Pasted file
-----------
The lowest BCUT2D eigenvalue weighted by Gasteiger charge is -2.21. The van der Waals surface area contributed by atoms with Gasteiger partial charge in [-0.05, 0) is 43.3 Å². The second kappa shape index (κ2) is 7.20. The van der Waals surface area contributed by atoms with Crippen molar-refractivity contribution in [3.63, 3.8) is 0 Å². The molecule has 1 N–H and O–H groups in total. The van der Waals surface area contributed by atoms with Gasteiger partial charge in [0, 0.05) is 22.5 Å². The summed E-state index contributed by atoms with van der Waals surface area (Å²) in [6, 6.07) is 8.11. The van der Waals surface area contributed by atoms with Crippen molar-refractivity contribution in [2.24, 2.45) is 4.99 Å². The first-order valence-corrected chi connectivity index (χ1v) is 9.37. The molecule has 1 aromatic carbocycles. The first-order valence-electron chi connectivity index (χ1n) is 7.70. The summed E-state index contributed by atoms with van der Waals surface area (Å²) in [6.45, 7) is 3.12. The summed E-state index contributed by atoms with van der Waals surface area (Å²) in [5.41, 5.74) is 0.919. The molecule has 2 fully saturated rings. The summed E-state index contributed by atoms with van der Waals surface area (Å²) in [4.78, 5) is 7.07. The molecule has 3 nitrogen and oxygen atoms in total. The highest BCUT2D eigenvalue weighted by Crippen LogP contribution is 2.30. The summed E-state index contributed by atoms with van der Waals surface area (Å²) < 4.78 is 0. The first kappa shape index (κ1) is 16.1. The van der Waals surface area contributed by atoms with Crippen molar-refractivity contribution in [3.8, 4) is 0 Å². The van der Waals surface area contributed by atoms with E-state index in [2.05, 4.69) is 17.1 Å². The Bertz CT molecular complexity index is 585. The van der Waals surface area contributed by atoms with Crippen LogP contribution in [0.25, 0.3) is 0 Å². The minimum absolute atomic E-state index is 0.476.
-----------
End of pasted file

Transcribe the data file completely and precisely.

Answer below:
The lowest BCUT2D eigenvalue weighted by Gasteiger charge is -2.21. The van der Waals surface area contributed by atoms with Gasteiger partial charge in [-0.05, 0) is 43.3 Å². The second kappa shape index (κ2) is 7.20. The van der Waals surface area contributed by atoms with Crippen molar-refractivity contribution in [3.63, 3.8) is 0 Å². The molecule has 1 N–H and O–H groups in total. The van der Waals surface area contributed by atoms with Gasteiger partial charge in [0, 0.05) is 22.5 Å². The summed E-state index contributed by atoms with van der Waals surface area (Å²) in [6, 6.07) is 8.11. The van der Waals surface area contributed by atoms with Crippen molar-refractivity contribution in [2.24, 2.45) is 4.99 Å². The first-order valence-corrected chi connectivity index (χ1v) is 9.37. The molecule has 1 aromatic carbocycles. The first-order valence-electron chi connectivity index (χ1n) is 7.70. The summed E-state index contributed by atoms with van der Waals surface area (Å²) in [6.45, 7) is 3.12. The summed E-state index contributed by atoms with van der Waals surface area (Å²) in [5.41, 5.74) is 0.919. The molecule has 2 fully saturated rings. The summed E-state index contributed by atoms with van der Waals surface area (Å²) in [4.78, 5) is 7.07. The molecule has 3 nitrogen and oxygen atoms in total. The highest BCUT2D eigenvalue weighted by Crippen LogP contribution is 2.30. The summed E-state index contributed by atoms with van der Waals surface area (Å²) < 4.78 is 0. The first kappa shape index (κ1) is 16.1. The van der Waals surface area contributed by atoms with Crippen molar-refractivity contribution in [3.8, 4) is 0 Å². The van der Waals surface area contributed by atoms with E-state index in [2.05, 4.69) is 17.1 Å². The Bertz CT molecular complexity index is 585. The van der Waals surface area contributed by atoms with Crippen LogP contribution in [0.25, 0.3) is 0 Å². The minimum absolute atomic E-state index is 0.476.